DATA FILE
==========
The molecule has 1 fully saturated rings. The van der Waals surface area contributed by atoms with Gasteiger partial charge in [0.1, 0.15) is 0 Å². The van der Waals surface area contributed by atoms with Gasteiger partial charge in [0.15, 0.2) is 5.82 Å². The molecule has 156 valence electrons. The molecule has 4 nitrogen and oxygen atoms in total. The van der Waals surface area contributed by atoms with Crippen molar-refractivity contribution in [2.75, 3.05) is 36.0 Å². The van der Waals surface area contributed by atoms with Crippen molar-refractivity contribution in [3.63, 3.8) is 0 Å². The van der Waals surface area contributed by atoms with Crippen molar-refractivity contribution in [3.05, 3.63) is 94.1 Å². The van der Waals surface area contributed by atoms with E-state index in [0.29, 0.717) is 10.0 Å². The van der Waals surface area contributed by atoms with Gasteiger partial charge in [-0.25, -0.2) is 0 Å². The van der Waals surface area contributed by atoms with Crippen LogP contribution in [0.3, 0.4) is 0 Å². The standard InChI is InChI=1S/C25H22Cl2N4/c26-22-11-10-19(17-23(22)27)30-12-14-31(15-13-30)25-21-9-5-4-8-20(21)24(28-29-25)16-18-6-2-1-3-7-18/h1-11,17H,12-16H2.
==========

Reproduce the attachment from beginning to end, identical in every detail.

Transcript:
The molecule has 1 fully saturated rings. The van der Waals surface area contributed by atoms with Gasteiger partial charge in [0.1, 0.15) is 0 Å². The van der Waals surface area contributed by atoms with Gasteiger partial charge in [0.15, 0.2) is 5.82 Å². The molecule has 156 valence electrons. The molecule has 4 nitrogen and oxygen atoms in total. The van der Waals surface area contributed by atoms with Crippen molar-refractivity contribution in [2.75, 3.05) is 36.0 Å². The van der Waals surface area contributed by atoms with Crippen molar-refractivity contribution in [3.63, 3.8) is 0 Å². The van der Waals surface area contributed by atoms with Crippen molar-refractivity contribution in [3.05, 3.63) is 94.1 Å². The van der Waals surface area contributed by atoms with E-state index in [0.29, 0.717) is 10.0 Å². The van der Waals surface area contributed by atoms with Gasteiger partial charge in [-0.25, -0.2) is 0 Å². The van der Waals surface area contributed by atoms with Crippen LogP contribution in [0.3, 0.4) is 0 Å². The standard InChI is InChI=1S/C25H22Cl2N4/c26-22-11-10-19(17-23(22)27)30-12-14-31(15-13-30)25-21-9-5-4-8-20(21)24(28-29-25)16-18-6-2-1-3-7-18/h1-11,17H,12-16H2.